My Lords, the subject of this debate is one on which this House can speak with great authority and in which it has very considerable experience. I have been asked a large number of technical, administrative and strategic questions, and I hope your Lordships will not be disappointed when I say that I do not propose to answer them all. But what I will do is to take up what seem to me one or two of the major themes which have run through this debate. There is one point I wish to make at the outset. It has been clear throughout this debate that all the speakers are deeply interested in the basic welfare of our Army, not only because our safety and the safety of millions of other people depend upon it but also because it is an immense human question. I am sure my right honourable friend will be grateful for the pleasant way in which the noble and gallant Lord, Lord Wilson, and others, have spoken about the form and substance in which his Memorandum has been produced. I would also thank the noble Lord, Lord Ogmore, for the way in which he spoke of it.

The central point which has been brought out by a number of speakers, including Lord Ogmore, is that the Army of to-day is on the stretch. Its commitments are very heavy for the forces available. Eighty per cent. of the Armys—that is, 80 per cent. of the fighting strength—are overseas. They are in Germany, Korea, and the Canal Zone, and in Belgium, Holland, Trieste, Cyprus and Malta. If we go into the Far East, we find them in Japan, Hong Kong, Singapore and Malaya. They are in Africa and the Middle East, in Jordan and Libya, the Sudan, Kenya, Aden and other places. One readily grasps that the administrative work to be done by the Army in these conditions is great. If we consider how this is to be done as compared with pre-war conditions, with what is virtually a short-term Army as opposed to the pre-war long-term Army—probably that is the biggest difference—we must appreciate that the nature of the task is of the first magnitude and is worthy of the finest brains and ability that this country can produce.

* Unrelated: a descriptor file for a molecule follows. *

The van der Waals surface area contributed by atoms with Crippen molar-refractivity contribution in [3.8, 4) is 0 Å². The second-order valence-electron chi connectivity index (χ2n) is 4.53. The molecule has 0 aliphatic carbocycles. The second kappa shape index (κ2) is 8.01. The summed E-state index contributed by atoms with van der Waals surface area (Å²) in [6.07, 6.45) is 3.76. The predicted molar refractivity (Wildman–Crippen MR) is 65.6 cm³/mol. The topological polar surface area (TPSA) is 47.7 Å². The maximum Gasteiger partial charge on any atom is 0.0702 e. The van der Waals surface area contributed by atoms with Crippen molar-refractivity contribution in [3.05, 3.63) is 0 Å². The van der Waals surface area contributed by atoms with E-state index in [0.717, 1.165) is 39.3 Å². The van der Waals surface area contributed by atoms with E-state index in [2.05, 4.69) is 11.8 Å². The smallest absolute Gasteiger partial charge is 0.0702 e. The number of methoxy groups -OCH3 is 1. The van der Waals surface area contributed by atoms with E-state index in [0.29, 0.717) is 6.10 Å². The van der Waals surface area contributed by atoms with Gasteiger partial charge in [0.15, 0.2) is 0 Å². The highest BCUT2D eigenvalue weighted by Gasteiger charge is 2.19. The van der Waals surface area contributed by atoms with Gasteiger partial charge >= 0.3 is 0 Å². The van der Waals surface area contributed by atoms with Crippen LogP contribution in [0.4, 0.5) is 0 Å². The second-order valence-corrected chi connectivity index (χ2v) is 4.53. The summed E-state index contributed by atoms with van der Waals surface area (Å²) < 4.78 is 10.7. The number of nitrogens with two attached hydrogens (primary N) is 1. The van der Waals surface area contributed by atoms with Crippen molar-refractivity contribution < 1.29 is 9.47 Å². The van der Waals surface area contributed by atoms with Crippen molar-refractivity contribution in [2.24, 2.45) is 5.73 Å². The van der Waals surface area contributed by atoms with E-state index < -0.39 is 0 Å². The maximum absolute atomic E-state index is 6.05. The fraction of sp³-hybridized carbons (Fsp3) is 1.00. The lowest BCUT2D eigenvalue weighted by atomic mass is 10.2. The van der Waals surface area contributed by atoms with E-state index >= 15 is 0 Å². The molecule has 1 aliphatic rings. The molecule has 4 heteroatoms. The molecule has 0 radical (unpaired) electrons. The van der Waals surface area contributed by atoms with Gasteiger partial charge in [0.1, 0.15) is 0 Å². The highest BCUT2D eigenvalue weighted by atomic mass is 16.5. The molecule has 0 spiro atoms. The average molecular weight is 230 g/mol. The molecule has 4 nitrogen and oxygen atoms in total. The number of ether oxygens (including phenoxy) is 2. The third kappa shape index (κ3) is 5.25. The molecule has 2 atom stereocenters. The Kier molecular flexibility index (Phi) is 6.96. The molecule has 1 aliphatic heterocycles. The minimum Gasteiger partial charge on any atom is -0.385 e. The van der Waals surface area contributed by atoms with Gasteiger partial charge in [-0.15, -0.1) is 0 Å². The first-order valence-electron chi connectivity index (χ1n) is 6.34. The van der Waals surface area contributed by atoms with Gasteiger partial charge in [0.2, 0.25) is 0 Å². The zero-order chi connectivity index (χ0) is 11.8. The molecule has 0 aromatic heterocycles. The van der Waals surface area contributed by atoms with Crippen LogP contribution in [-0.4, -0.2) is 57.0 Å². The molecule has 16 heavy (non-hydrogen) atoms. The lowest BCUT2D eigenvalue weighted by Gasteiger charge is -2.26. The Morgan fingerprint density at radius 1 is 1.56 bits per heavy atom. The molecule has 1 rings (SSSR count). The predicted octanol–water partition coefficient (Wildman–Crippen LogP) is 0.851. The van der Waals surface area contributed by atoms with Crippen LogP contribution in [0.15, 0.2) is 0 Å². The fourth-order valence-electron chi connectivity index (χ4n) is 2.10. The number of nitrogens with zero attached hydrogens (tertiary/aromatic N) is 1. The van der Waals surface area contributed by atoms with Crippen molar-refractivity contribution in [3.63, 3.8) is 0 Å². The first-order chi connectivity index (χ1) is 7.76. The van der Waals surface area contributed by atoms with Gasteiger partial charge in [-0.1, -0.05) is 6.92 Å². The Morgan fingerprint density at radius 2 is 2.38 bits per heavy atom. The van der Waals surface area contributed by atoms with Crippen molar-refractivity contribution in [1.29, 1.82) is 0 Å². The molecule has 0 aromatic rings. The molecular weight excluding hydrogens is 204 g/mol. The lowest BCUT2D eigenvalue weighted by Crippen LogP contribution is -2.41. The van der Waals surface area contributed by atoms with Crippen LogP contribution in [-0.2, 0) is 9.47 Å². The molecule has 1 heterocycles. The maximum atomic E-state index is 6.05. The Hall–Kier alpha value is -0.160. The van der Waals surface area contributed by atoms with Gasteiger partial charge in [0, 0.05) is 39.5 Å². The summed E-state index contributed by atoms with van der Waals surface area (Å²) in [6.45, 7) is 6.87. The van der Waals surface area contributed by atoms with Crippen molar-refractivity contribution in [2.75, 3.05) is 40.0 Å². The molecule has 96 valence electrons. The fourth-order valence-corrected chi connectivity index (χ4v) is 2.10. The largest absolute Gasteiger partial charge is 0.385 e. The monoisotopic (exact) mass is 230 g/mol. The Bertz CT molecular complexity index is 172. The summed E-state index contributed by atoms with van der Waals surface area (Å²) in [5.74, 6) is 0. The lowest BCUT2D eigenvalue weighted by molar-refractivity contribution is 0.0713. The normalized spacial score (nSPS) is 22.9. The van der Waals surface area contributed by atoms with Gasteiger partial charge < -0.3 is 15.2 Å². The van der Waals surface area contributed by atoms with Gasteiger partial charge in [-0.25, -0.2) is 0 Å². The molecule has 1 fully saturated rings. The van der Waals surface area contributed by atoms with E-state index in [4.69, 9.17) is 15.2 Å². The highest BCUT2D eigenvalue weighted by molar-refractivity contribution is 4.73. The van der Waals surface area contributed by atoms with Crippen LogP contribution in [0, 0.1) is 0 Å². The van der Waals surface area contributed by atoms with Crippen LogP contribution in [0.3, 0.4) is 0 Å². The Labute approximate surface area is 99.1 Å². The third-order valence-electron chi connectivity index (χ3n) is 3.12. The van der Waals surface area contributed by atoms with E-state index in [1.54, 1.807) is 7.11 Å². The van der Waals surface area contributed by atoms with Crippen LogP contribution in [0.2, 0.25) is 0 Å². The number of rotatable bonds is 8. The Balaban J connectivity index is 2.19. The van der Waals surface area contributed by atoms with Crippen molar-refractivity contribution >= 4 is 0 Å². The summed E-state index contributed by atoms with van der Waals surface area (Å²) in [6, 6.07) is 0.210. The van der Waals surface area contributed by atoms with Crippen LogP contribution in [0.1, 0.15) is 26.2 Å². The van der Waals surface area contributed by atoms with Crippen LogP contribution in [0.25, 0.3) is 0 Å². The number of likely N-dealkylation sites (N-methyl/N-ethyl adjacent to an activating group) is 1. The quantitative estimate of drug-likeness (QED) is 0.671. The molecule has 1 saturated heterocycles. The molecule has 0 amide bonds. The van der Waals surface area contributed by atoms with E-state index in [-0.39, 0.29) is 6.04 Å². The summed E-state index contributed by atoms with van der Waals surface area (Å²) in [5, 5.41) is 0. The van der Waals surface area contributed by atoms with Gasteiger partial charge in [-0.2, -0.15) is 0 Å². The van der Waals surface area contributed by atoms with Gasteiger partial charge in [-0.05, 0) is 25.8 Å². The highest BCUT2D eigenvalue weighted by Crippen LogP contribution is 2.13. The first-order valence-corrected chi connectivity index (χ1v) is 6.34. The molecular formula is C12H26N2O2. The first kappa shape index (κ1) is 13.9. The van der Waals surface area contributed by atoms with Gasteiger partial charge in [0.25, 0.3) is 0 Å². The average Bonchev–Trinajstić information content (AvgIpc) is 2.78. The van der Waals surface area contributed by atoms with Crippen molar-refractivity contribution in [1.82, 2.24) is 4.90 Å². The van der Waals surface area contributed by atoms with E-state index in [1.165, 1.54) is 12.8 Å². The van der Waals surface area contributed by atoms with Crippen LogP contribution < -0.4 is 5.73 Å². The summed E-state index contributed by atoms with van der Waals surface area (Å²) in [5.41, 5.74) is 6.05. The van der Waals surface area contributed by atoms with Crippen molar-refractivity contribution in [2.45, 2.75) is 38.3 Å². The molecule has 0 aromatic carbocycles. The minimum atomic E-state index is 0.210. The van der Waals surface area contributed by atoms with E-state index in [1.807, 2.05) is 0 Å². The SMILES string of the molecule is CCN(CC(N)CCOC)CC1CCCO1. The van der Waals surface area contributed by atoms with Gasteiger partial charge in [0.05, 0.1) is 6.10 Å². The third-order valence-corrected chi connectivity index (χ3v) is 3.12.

The noble Lord, Lord Jeffreys, raised the question of manpower. It is true that War Office manpower has been reduced by 10 per cent. since last year, which I think is not a bad performance at a time when the Service is expanding and being re-equipped. In regard to formation staffs which were examined, divisional headquarters have been reduced by 16 per cent. and brigade headquarters by 9 per cent., which I think is in the direction the noble Lord had in mind. My right honourable friend has started four investigations to examine these different aspects of Army life: training establishments, non-effective service, the command organisation, and the depôt and store-holding organisation. These are being carried out but the reports are not yet available. I hope in due course their results will show that something can be done on these lines.

As has been explained and as noble Lords are aware, the Army to-day has shown a considerable improvement in Regular recruitment. That is of great importance in itself. The noble Lord, Lord Stratheden, put his finger on the spot when he said that the difficulty to-day is the long service men, particularly W.Os. and N.C.Os. The question which we ask is: why are they not staying? The noble Earl, Lord Lucan, dealt with that and really struck this note: "We 'took it' in our day; why should not they 'take it' now?" I think the reason is that people are more "choosy" to-day, and are more particular. There is also the point made by the noble Lord, Lord Stratheden, which we think is of importance—namely, that there is no assurance at any given time that a married quarter will be provided. There is the apparent possibility of perpetual separation—I think that was the point made by the noble Lord and I suggest it is an important one to approach. It is really for that reason that we are continuing and, indeed, expanding what the late Government did in the building of married quarters. We think that that, by itself, is probably the most important thing of all, because, after all, the prospects in the Army to-day are good. By and large, promotion to-day in the Army should be good. The conditions are really not unsatisfactory.